6. Treatment related factors: All cancer therapies have the potential to cause nutritional deficiency. The magnitude of the treatment-related risk depends on the area of treatment, type of treatment, number of therapeutic modalities used, dosages of therapy used, and length of treatment. Surgery itself alters function. Major aero digestive resections may produce taste alterations, dysgeusia, or impaired swallowing, resulting in reduced intake. Radiation therapy can alter nutritional status by exerting both systemic and local effects. The extent of the alteration varies with the area of the body being treated, the size of the area being treated, and the duration of treatment. Radiation alters function in the treatment area and poses particular problems for patients with aero digestive or GI cancers. Acute effects are transient and include anorexia, diarrhea, bleeding, nausea, vomiting, weight loss, mucositis, esophagitis, gastritis, xerostomia, and changes in taste. Local desquamation reactions can temporarily increase energy needs. Some of these changes—especially xerostomia, taste changes, and diarrhea—can become chronic. Chemotherapy has a number of direct and indirect effects on nutrition. Direct effects include alteration of the absorptive surface of the GI tract, excitation of the chemoreceptor trigger zone and true vomiting center, and interference with specific metabolic and enzymatic reactions. The majority of chemotherapeutic agents, because of the damage they cause to frequently reproducing cells, alter the length and surface area of intestinal villi. The reduced ability of the gut to absorb nutrients and water production that results can induce diarrhea and malabsorption.


  • Appetite loss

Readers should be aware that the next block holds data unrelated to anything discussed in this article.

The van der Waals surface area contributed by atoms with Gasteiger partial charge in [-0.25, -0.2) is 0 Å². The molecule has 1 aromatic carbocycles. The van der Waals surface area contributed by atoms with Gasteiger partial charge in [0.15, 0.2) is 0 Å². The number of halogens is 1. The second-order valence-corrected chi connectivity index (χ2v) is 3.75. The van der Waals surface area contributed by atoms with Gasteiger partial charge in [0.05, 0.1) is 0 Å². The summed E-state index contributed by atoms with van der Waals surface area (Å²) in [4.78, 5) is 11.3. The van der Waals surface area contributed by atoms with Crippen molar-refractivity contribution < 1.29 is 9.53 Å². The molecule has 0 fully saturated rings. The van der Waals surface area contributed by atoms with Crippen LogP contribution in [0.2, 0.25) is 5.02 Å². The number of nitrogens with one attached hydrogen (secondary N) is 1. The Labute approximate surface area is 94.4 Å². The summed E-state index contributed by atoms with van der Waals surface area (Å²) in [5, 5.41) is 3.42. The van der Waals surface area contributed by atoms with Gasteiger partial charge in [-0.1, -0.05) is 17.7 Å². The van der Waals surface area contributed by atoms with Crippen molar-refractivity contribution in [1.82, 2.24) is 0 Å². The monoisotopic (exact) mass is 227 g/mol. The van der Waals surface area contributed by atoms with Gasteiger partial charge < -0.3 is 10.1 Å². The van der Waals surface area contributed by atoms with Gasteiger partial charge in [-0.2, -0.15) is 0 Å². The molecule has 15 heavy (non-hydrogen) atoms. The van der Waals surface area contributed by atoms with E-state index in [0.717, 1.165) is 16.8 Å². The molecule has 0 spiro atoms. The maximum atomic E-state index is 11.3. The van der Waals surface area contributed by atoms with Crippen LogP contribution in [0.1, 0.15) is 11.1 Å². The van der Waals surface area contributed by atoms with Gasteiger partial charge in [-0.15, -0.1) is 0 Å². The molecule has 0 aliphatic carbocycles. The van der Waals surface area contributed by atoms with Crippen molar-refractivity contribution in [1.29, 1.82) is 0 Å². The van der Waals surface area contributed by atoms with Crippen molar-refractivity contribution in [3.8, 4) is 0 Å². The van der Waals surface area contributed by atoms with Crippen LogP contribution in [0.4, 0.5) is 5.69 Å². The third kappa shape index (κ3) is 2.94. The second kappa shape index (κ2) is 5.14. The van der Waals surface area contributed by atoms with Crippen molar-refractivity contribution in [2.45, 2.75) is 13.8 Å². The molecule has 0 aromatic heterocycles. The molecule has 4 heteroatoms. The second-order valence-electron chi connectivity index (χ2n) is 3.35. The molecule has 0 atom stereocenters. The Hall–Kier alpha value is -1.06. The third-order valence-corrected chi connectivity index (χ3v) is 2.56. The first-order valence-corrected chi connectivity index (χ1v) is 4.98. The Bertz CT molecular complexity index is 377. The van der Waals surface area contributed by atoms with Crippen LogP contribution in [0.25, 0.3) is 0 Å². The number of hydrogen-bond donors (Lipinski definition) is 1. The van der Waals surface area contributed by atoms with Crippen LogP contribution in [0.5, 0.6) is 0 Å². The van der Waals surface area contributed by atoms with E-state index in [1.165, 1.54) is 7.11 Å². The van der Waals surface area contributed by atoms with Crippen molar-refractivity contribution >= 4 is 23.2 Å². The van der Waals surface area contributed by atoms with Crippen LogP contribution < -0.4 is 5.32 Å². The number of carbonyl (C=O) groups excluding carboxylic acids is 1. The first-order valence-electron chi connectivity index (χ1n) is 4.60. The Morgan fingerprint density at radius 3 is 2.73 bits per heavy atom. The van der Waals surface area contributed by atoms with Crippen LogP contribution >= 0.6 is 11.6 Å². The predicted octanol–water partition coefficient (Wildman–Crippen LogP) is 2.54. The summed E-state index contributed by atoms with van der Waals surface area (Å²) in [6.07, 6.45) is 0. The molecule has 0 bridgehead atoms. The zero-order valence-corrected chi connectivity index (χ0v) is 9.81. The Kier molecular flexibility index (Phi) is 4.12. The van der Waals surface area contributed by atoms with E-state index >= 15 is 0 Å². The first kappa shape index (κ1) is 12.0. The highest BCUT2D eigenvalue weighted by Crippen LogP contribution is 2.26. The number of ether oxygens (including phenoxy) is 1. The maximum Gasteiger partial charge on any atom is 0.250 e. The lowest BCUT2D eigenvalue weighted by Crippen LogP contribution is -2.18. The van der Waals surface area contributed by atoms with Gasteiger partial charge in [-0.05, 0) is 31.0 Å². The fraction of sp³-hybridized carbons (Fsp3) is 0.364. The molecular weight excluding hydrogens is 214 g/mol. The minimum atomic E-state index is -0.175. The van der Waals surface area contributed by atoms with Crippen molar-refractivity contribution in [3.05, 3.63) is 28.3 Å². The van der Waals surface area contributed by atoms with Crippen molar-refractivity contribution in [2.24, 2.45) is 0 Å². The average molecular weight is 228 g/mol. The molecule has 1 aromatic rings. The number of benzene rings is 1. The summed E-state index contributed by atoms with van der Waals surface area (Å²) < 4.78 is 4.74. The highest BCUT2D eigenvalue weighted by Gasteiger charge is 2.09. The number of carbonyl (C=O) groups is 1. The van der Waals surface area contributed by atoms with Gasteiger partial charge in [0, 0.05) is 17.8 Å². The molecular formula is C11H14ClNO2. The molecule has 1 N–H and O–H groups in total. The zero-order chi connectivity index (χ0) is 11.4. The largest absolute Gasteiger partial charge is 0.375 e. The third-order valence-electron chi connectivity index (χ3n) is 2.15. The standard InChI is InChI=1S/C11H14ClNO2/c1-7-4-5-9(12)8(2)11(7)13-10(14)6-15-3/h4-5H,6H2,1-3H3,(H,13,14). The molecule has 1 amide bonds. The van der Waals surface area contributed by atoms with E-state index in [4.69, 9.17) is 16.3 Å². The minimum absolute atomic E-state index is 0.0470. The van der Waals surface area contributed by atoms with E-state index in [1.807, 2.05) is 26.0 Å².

• Constipation
  • Diarrhea
  • Dry mouth
  • Nausea
  • Sore throat and trouble swallowing
  • Vomiting

 Appetite Loss refers to when you do not want to eat or do not feel like eating very much. One may have appetite loss for just 1 or 2 days, or throughout your course of treatment. Reasons may include: the cancer itself, fatigue, pain, feelings such as stress, fear, depression & anxiety, Cancer treatment side effects such as nausea, vomiting, or changes in how foods taste or smell.

Suggested intervention to improve appetite are: after food choice, increase oral hygiene; avoid sight, smell of food; eat sour foods; eat cold foods; use straw; increase seasoning; use plastic utensils; small amount of alcohol.

Constipation: Constipation occurs when bowel movements become less frequent and stools become hard, dry, and difficult to pass. Client may have painful bowel movements, feel bloated, or have nausea. Chemotherapy, the location of the cancer, pain medication, and other medicines can cause constipation. Increase liquid intake; eat more fiber; eat more fruit; exercise; take laxative; drink hot beverages; add bran to foods.